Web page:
Lisa Heidemann can see it by the increase in the number of churches and service groups that pick up food from the Capital Area Food Bank in Lorton where she volunteers.
She said the AARP Virginia food drive comes after the summer season when donations slow to a trickle, leaving food bank shelves bare.
"That there are still people who can't afford to put a meal on the table bothers me," said Heidemann, 55, of Woodbridge.
Service groups can organize collections outside markets and ask shoppers to buy an extra jar of peanut butter, can of tuna or bag of dried beans.
"Small groups of people can collect 1,000 pounds using this method," said Brian Jacks, AARP Virginia associate state director for community outreach. "The food banks come pick it up with their trucks, and it's a win-win."
One person, big results
Wahed Hossaini, 75, of Springfield, illustrates how one person's effort can yield big results.
When he started a food donation drive in his neighborhood three years ago, he was initially not very successful.
Hossaini, who grew up in Bangladesh, then turned to the Bangladeshi community in the Washington area, and money and food poured in. Last year he collected $1,200 and 17 bags of food for a Springfield pantry.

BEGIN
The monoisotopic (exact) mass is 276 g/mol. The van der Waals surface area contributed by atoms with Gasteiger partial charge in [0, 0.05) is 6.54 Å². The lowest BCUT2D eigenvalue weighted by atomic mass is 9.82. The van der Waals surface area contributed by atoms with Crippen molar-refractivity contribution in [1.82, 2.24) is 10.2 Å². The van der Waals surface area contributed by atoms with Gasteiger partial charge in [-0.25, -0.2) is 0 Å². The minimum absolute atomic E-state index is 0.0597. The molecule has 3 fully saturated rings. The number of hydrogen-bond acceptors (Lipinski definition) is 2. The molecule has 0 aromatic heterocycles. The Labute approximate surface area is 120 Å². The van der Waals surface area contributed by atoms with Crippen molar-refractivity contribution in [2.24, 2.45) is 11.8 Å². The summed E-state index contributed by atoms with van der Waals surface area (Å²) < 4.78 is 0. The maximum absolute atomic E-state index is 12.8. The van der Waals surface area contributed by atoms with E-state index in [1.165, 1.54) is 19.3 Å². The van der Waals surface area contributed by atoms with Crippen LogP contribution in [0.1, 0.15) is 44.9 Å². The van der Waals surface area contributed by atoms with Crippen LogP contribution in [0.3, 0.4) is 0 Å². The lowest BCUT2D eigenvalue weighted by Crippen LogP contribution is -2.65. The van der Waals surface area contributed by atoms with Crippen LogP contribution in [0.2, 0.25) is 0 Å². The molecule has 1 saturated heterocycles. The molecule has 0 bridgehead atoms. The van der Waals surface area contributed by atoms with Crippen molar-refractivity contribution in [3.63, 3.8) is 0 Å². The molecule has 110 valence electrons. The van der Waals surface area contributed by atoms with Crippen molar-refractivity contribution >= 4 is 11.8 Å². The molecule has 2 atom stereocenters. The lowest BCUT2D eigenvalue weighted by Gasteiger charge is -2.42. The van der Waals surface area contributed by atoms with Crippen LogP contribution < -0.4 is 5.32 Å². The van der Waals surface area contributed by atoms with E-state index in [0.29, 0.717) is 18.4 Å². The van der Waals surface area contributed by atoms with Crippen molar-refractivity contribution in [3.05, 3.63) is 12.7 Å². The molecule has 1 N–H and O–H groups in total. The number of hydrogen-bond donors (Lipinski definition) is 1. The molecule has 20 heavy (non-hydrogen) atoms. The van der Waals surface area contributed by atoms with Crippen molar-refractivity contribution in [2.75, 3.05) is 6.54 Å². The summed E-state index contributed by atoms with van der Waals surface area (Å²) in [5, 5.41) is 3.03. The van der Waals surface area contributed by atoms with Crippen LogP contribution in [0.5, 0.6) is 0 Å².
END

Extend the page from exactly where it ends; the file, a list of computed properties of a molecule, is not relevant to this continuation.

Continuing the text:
Hossaini started his effort after an AARP Virginia training dinner for the Create the Good program. He listened that night as a speaker — during grace — talked about appreciating the meal while knowing that others were hungry.
"I realized how lucky I am, so why not help however I can?" said the retired software engineer.
"If we all do it in a small way, it will be a big thing."
To volunteer or to set up a collection drive, call 1-866-542-8164 toll-free. To find drop-off locations near you, visit the Create the Good website and enter your ZIP code.
Tamara Lytle is a freelance writer in the Washington, D.C., area.
Also of interest: People not getting enough to eat.